The Geography of Design is a two part short film interviewing the artist/graphic deisgner Paula Scher. Scher is probably best known for her typographical map paintings, and she has spoken at the TED conference.
The Geography of Design films are by Nicolas Heller
We will be posting Part2 next week
Paula Scher plunged into the New York design world in the early 1970s, a moment when progressive art directors, illustrators, and graphic designers, as well as architects and product designers, were drawing energy and ideas from the parking lots of Las Vegas, the Factory of Andy Warhol, the creative boutiques of Madison Avenue, and the tragi-comedy of the Nixon Administration. This was the nadir of the Pop movement, a period when American design, music, fashion, and fast-food had become a global vocabulary—more profoundly international than the International Style. From New York to London to Tokyo to LA, Helvetica was outpaced by the lascivious swashes of Herb Lubalins lettering and the exuberant curves, serifs, in-lines, and outlines of a veritable harem of decorative typefaces revived from the dustbins of an ornamental past.
It was in this culture that Paula Scher came of age. She majored in illustration at the Tyler School of Art in Philadelphia, finishing her BFA in 1970. As a student, Scher avoided graphic design because she lacked the necessary neatness skills and didnt like arranging Helvetica on a grid. She didnt draw well either (a modest liability for an illustrator), but she discovered what she could do: come up with concepts and illustrate them with type.
In 1972, Scher jumped into the belly of popular culture; as art director for CBS Records in New York City, she designed approximately 150 album covers a year, and produced innumerable ads and posters. During her decade in the record industry (one year with Atlantic Records, the rest with CBS), Scher made work that was accessible but smart. She collaborated with illustrators and photographers to interpret music in suggestive, poetic ways—she preferred to invoke a mood or stage a mysterious scenario than provide literal depictions of bands and performers. Scher often drew on typographic styles from the past to complement the imagery she had commissioned. The economic crash that gripped the late 1970s pushed Scher to rely increasingly on letterforms over illustrations; the impulse to convey content and identity through typography became the hallmark of her mature work.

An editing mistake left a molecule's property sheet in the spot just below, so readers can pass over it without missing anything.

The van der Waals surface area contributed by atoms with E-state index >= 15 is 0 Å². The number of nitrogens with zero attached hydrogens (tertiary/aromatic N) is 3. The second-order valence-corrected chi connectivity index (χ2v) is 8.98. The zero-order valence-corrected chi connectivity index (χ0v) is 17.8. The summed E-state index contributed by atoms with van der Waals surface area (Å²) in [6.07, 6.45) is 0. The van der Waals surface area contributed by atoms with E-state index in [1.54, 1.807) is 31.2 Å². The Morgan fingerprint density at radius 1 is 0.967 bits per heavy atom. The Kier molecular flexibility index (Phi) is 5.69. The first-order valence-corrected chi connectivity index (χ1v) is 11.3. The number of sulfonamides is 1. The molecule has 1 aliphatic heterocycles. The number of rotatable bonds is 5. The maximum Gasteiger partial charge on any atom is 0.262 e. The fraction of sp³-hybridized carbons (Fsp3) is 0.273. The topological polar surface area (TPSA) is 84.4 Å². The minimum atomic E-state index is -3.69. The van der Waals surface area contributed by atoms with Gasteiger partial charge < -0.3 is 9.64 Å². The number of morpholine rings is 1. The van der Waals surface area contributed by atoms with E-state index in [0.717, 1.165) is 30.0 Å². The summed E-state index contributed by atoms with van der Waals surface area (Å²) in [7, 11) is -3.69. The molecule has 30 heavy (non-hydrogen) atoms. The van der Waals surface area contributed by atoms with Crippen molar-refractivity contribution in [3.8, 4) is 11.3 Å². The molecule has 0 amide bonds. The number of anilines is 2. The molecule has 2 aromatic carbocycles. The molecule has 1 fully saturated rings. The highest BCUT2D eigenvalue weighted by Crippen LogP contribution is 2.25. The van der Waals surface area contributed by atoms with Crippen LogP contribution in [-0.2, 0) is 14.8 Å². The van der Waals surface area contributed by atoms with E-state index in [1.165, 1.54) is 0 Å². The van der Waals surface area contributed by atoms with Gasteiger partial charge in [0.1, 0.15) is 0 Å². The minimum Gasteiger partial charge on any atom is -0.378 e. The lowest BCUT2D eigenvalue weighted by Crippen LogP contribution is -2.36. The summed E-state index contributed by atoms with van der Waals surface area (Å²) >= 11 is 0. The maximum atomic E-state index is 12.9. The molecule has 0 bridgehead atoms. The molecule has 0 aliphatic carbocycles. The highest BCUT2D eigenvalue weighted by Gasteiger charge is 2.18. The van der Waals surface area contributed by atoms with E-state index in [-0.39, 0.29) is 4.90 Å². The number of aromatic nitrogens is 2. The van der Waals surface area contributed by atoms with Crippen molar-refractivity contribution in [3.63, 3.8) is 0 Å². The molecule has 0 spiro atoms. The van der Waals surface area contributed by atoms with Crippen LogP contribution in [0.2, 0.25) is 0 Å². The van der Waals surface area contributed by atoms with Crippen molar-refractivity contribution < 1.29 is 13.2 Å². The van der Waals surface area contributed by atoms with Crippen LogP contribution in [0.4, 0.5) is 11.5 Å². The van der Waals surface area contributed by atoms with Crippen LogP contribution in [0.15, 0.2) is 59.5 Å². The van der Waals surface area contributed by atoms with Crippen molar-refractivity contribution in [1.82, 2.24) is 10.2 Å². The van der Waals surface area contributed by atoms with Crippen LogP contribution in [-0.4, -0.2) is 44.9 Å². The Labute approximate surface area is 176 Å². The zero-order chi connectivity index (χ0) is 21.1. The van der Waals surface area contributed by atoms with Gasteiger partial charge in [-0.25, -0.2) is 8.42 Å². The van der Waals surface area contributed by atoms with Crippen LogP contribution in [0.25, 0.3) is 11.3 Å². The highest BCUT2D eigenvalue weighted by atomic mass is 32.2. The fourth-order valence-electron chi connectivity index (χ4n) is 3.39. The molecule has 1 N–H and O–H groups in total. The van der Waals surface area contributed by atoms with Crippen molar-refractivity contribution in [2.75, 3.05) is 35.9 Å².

An enormous influence on Scher was designer Seymour Chwast, whose clever blending of image and type inspired countless students and young designers in the 1960s and 1970s. But Scher didn’t just admire Chwast, she married him. At age 22, she embarked on what would prove to be a long and complicated relationship with this towering hero of popular design, a man 17 years her senior. They later divorced, and Scher built a life and career on her own, pushing ahead in the competitive design world of New York to construct a distinct identity for herself—a difficult achievement for any designer, and a feat especially rare among women. She married Chwast again when she was 40, and today each enjoys the others hard-earned stature and independence, alongside their shared love and company.